The Spirit Sighs

Yesterday, I spent the afternoon and evening with a delightful bunch of young adults from around the world who were visiting our area and our church as part of MCC Alberta’s Planting Peace Program. The idea behind the program is to gather young adults from many different places for two weeks in Alberta to learn, to share stories, and to share life together.  The hope (and the reality) is that the participants will come to deeper understandings of their common humanity, and that their common commitment to peace and to breaking down of walls that we human beings are so good at erecting between each other will be strengthened. Yesterday, there were representatives from Kenya, Cambodia, Guatemala, Mexico, Bolivia, South Africa, and, of course, from various parts of Canada. It was a good day full of good stories.

There were also two young men from Syria. Read more

It’s (Too) Easy for Me to Say I’m a Pacifist

Like so many others, Syria has been on my mind a lot recently. I’ve read dozens of articulate and well-reasoned arguments against any kind of military intervention. I’ve read many passionate and biblically sound anti-war-pleas from people whose views I deeply respect. I spent a good chunk of the prayer time during worship last Sunday praying for peace in Syria, praying that no more lives would be sacrificed on the altars of power, ideology, economics and religion. I know that this is what I am supposed to do and say and read and pray as a Mennonite, as a pastor. But it has all felt, I don’t know, a bit hollow. Read more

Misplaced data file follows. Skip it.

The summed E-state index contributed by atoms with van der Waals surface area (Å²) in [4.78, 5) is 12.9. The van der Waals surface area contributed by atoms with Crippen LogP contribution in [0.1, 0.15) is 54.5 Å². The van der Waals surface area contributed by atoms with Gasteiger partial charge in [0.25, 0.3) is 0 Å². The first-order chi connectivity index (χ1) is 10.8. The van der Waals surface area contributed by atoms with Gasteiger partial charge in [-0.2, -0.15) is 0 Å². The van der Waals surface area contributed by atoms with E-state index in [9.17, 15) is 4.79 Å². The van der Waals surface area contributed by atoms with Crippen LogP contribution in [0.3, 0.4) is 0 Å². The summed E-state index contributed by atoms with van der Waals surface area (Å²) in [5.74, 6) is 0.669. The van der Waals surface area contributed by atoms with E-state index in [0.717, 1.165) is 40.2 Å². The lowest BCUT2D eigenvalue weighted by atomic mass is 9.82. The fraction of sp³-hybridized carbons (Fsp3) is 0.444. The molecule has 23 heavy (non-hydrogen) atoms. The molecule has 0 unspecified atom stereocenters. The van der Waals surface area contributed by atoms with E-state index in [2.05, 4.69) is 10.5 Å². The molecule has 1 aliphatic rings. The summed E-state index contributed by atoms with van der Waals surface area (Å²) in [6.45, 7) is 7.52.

“Just Tell Them Our Stories”

From a journal entry, written after a recent visit with a politician to discuss Canada’s role in the nation of Colombia—a country I visited this past April as part of a Mennonite Central Committee Learning Tour.


So this is what they look like, these “official” buildings. A flag in front of the building. A cheery reception area with sun pouring through large windows. A bright, attractive receptionist who steers me toward a comfortable chair and brings weak coffee in a paper cup. We make polite conversation. I go over my notes. Read more